Brain Health, Myths Versus Reality, Continued

Last time we discussed the myths, and the realities, of keeping your brain healthy and boosting memory. Now let’s look at some more examples.

Myth: You can’t stop Alzheimer’s disease.

While there is currently no cure for Alzheimer’s disease, research suggests that eating well, staying engaged with others, reducing stress and stimulating your brain with new activities can slow the onset of symptoms by several years. In a study by Rush University in Chicago, making just one change—eating plenty of fruits and vegetables while consuming less meat and sweets—can reduce the risk of Alzheimer’s and other types of dementia by as much as 53 percent.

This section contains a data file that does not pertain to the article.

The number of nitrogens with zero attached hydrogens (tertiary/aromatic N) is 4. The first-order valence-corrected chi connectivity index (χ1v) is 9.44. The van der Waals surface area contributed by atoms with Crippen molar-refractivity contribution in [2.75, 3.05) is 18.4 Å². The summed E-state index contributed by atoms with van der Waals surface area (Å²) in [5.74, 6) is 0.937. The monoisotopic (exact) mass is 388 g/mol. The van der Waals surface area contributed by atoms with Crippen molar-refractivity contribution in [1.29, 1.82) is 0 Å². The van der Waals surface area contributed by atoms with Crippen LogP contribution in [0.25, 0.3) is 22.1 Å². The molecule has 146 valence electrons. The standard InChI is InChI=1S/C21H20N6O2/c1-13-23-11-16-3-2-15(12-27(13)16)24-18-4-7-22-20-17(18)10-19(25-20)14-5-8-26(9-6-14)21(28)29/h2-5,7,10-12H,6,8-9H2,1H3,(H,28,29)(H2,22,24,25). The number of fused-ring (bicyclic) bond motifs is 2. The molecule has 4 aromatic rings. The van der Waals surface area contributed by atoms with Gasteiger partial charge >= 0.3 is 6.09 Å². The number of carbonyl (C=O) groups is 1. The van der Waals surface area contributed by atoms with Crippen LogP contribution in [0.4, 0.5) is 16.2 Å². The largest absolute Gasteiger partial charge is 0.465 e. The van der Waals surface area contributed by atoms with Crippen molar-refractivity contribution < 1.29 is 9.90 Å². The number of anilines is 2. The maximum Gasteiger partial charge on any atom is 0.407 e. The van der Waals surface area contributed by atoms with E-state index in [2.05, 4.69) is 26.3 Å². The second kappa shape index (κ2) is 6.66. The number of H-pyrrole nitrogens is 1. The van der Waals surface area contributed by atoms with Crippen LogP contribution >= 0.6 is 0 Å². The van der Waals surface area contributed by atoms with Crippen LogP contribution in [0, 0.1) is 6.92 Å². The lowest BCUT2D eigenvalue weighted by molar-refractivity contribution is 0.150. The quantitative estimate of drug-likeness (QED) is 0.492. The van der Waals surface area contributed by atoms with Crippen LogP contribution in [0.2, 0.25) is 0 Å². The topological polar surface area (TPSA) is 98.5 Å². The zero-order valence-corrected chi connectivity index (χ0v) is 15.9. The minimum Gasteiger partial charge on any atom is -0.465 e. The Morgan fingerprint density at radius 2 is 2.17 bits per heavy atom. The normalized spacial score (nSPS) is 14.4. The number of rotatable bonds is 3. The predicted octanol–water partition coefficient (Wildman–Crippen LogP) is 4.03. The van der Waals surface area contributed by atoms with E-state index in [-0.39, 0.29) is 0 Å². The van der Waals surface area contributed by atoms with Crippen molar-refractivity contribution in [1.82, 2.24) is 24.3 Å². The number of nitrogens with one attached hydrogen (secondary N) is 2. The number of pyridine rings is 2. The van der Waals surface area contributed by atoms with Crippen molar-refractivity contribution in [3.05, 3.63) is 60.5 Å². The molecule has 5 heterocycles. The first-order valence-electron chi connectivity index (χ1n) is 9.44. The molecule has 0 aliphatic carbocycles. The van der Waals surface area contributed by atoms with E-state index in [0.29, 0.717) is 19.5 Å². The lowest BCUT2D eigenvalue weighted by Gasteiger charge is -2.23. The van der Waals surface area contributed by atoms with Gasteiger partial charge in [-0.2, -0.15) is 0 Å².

Myth: Brain games make you smarter.

70 of the world’s leading brain scientists released a statement in 2014 rejecting the idea that computerized brain training can improve cognitive powers. Until we know more, you are better off using proven bran boosters such as meditation and socializing with friends.

Myth: Your mind gets worse with age.

Actually, older brains have some advantages. Why? The network of fibers that allow nerve cells to talk to each other gets richer as brains age. This results in older people relying more on both sides of their brains than younger people do, which could account for the wisdom and emotional balance that seem to increase with age. In addition, with the brain’s right and left hemispheres getting more integrated, creative potential increases. Older adults also benefit from superior “crystallized” intelligence, including the skills, experience and knowledge gained over a lifetime.

To read the entire AARP article, go to